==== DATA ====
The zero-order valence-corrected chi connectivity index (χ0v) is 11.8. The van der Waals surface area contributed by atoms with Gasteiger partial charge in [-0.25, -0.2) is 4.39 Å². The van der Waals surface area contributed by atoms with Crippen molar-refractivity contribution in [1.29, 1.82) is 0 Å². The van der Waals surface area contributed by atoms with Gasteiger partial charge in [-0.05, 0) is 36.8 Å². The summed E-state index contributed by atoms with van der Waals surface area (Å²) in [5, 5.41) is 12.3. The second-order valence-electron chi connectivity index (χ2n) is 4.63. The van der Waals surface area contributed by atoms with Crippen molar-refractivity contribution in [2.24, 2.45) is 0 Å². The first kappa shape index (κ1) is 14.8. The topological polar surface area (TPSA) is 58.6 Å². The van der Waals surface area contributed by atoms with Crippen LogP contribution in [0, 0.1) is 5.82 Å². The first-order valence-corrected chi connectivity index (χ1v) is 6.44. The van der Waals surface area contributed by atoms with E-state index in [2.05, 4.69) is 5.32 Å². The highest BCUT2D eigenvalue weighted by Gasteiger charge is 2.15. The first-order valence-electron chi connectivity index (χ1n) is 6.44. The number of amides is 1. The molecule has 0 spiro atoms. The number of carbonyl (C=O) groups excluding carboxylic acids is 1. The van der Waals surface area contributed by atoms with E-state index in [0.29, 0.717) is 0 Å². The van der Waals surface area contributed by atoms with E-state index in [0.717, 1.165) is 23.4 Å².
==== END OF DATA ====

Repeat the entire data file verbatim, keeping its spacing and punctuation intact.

The zero-order valence-corrected chi connectivity index (χ0v) is 11.8. The van der Waals surface area contributed by atoms with Gasteiger partial charge in [-0.25, -0.2) is 4.39 Å². The van der Waals surface area contributed by atoms with Crippen molar-refractivity contribution in [1.29, 1.82) is 0 Å². The van der Waals surface area contributed by atoms with Gasteiger partial charge in [-0.05, 0) is 36.8 Å². The summed E-state index contributed by atoms with van der Waals surface area (Å²) in [5, 5.41) is 12.3. The second-order valence-electron chi connectivity index (χ2n) is 4.63. The van der Waals surface area contributed by atoms with Crippen molar-refractivity contribution in [2.24, 2.45) is 0 Å². The first kappa shape index (κ1) is 14.8. The topological polar surface area (TPSA) is 58.6 Å². The van der Waals surface area contributed by atoms with Crippen LogP contribution in [0, 0.1) is 5.82 Å². The first-order valence-corrected chi connectivity index (χ1v) is 6.44. The van der Waals surface area contributed by atoms with E-state index in [2.05, 4.69) is 5.32 Å². The highest BCUT2D eigenvalue weighted by Gasteiger charge is 2.15. The first-order valence-electron chi connectivity index (χ1n) is 6.44. The number of amides is 1. The molecule has 0 spiro atoms. The number of carbonyl (C=O) groups excluding carboxylic acids is 1. The van der Waals surface area contributed by atoms with E-state index in [0.29, 0.717) is 0 Å². The van der Waals surface area contributed by atoms with E-state index in [0.717, 1.165) is 23.4 Å².